Tainan, July 19 (CNA) The annual Chimei Music Festival will focus on classical music used in movies and showcase Chimei Museum’s vast collection of string instruments, according to the museum in Tainan.
The 2023 event, the fourth edition, will begin in September under the title “Classical Music & Cinema,” the museum said in a statement released Monday.
This year’s festival takes public culture onto the stage, focusing on the seemingly very different aesthetic forms of classical music and film. One lecture and four concerts will seek to stimulate the imagination of the audience, classical music commentator and festival producer Chiao Yuan-pu (焦元溥) said in the statement.
This is a shift away from the focus of past festivals on classical composers like Ludwig van Beethoven (1770-1827) and Wolfgang Amadeus Mozart (1756-1791), as well as Frédéric Chopin (1810-1849) and Franz Liszt (1811-1886) of the Romantic period.
The festival will begin on Sept. 9 with a two-hour talk by Chiao on how classic music has been used by filmmakers, and how film scores have been influenced as a result, he said in a promotional video posted on the museum’s website.
The Sept. 9 event will be followed by four concerts scheduled in October and early November, with Chiao giving a pre-show talk for each of concerts planned for this year’s festival, sharing stories behind the music used in the movies with the audience, according to the museum.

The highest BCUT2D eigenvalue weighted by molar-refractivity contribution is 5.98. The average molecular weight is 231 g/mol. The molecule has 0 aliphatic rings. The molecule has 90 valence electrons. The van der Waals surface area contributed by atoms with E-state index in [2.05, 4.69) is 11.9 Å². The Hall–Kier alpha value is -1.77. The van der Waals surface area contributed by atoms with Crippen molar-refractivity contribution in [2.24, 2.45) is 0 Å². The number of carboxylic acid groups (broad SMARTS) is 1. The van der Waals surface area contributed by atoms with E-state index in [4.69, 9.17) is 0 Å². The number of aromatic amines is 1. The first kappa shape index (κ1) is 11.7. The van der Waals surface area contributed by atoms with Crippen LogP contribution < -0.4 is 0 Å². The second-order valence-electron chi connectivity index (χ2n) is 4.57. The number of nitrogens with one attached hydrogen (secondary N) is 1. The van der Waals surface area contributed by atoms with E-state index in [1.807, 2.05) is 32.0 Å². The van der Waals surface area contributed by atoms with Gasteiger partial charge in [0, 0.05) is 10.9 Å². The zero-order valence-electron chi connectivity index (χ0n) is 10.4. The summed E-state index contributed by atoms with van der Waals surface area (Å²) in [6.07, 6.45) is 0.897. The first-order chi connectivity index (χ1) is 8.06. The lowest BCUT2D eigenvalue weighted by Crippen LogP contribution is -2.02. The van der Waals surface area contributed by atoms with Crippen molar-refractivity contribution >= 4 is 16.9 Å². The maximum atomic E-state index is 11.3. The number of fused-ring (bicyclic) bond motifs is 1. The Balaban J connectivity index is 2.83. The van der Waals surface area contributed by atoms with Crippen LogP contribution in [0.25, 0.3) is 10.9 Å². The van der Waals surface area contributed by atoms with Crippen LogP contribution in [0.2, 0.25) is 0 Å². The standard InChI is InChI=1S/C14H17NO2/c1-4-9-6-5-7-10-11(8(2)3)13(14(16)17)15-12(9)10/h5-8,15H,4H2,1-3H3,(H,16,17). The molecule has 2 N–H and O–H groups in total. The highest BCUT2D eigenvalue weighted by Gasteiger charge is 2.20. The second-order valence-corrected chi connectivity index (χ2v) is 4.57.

The first concert on Oct. 7 is a recital performed by pianist Evan Wong (汪奕聞), who will play works composed by Beethoven, Chopin, Liszt and French composer Claude Debussy, which are featured in movies, such as “The Legend of 1900” and “Everything Everywhere All at Once,” the museum said.
The second concert on Oct. 14 will be headlined by clarinetist Lai Chun-yen (賴俊諺), an associate principal of the National Symphony Orchestra, according to the museum.
Lai will be joined by pianist Fan Chen-lin (范珍綾) and bandoneon player Lee Chen-chung (李承宗) and play Mozart’s “Clarinet Concerto in A major, K. 622: II. Adagio” in the 1985 film “Out of Africa,” as well as George Gershwin’s “Rhapsody in Blue” and “Summertime” from his opera “Porgy and Bess.”
The trio will end the concert with “Oblivion” and “Libertango” by Argentine tango composer Astor Astor Piazzolla, who was also a bandoneon player himself, according to the statement.
The third concert will be performed by a trio formed by members of the Southern Taiwan Chamber Music Society, including pianist Wu Ya-hsin (吳亞欣), violinist Hsueh Chi-chang (薛志璋) and cellist Victor Coo (高炳坤).
Hsueh and Coo will perform with Stradivari’s “Dushkin,” once owned by American violinist Samuel and “Pawle,” a cello named after one of its former owners, British collector Fraderick Pawle, according to the museum.
The three concerts will be held at the museum in Tainan, while the fourth will take place at the National Kaohsiung Center for the Arts in the southern port city on Nov. 4, the museum said.
The concert will be performed by the National Taiwan Symphony Orchestra with Japanese conductor Eiji Oue and guest violinist William Wei (魏靖儀), playing two works by Russian composer Pyotr Ilyich Tchaikovsky — fantasy overture “Romeo and Juliet” and “Violin Concerto in D Major, Op. 35,” as well as Beethoven’s “Symphony No. 7 in A Major, Op. 92,” said the museum.
The museum said it will provide Stradivari’s violin “Wirth” and eight string instruments produced by Ansaldo Poggi between 1928 and 1967 in its collection for the Nov. 4 concert.